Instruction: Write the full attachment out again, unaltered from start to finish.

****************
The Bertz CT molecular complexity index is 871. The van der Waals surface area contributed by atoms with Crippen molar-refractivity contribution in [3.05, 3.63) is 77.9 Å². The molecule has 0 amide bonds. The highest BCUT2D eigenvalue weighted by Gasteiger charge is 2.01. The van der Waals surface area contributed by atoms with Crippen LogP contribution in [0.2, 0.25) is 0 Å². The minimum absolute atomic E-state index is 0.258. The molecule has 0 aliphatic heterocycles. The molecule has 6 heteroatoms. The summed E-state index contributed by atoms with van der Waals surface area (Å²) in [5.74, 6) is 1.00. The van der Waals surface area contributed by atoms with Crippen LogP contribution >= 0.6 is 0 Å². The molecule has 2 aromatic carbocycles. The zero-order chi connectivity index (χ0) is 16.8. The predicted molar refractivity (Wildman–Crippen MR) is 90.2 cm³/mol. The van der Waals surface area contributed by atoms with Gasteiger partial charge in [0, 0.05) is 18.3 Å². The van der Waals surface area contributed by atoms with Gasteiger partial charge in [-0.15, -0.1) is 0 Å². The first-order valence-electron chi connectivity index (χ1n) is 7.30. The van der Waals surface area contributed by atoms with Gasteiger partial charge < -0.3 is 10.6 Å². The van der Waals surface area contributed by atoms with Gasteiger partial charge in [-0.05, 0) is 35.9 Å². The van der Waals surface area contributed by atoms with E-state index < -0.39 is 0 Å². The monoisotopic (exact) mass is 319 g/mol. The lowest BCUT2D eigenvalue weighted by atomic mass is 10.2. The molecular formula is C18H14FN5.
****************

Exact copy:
The Bertz CT molecular complexity index is 871. The van der Waals surface area contributed by atoms with Crippen molar-refractivity contribution in [3.05, 3.63) is 77.9 Å². The molecule has 0 amide bonds. The highest BCUT2D eigenvalue weighted by Gasteiger charge is 2.01. The van der Waals surface area contributed by atoms with Crippen LogP contribution in [0.2, 0.25) is 0 Å². The minimum absolute atomic E-state index is 0.258. The molecule has 0 aliphatic heterocycles. The molecule has 6 heteroatoms. The summed E-state index contributed by atoms with van der Waals surface area (Å²) in [5.74, 6) is 1.00. The van der Waals surface area contributed by atoms with Crippen LogP contribution >= 0.6 is 0 Å². The molecule has 2 aromatic carbocycles. The zero-order chi connectivity index (χ0) is 16.8. The predicted molar refractivity (Wildman–Crippen MR) is 90.2 cm³/mol. The van der Waals surface area contributed by atoms with Gasteiger partial charge in [0, 0.05) is 18.3 Å². The van der Waals surface area contributed by atoms with Gasteiger partial charge in [-0.15, -0.1) is 0 Å². The first-order valence-electron chi connectivity index (χ1n) is 7.30. The van der Waals surface area contributed by atoms with Gasteiger partial charge < -0.3 is 10.6 Å². The van der Waals surface area contributed by atoms with Gasteiger partial charge in [-0.05, 0) is 35.9 Å². The van der Waals surface area contributed by atoms with E-state index < -0.39 is 0 Å². The monoisotopic (exact) mass is 319 g/mol. The lowest BCUT2D eigenvalue weighted by atomic mass is 10.2. The molecular formula is C18H14FN5.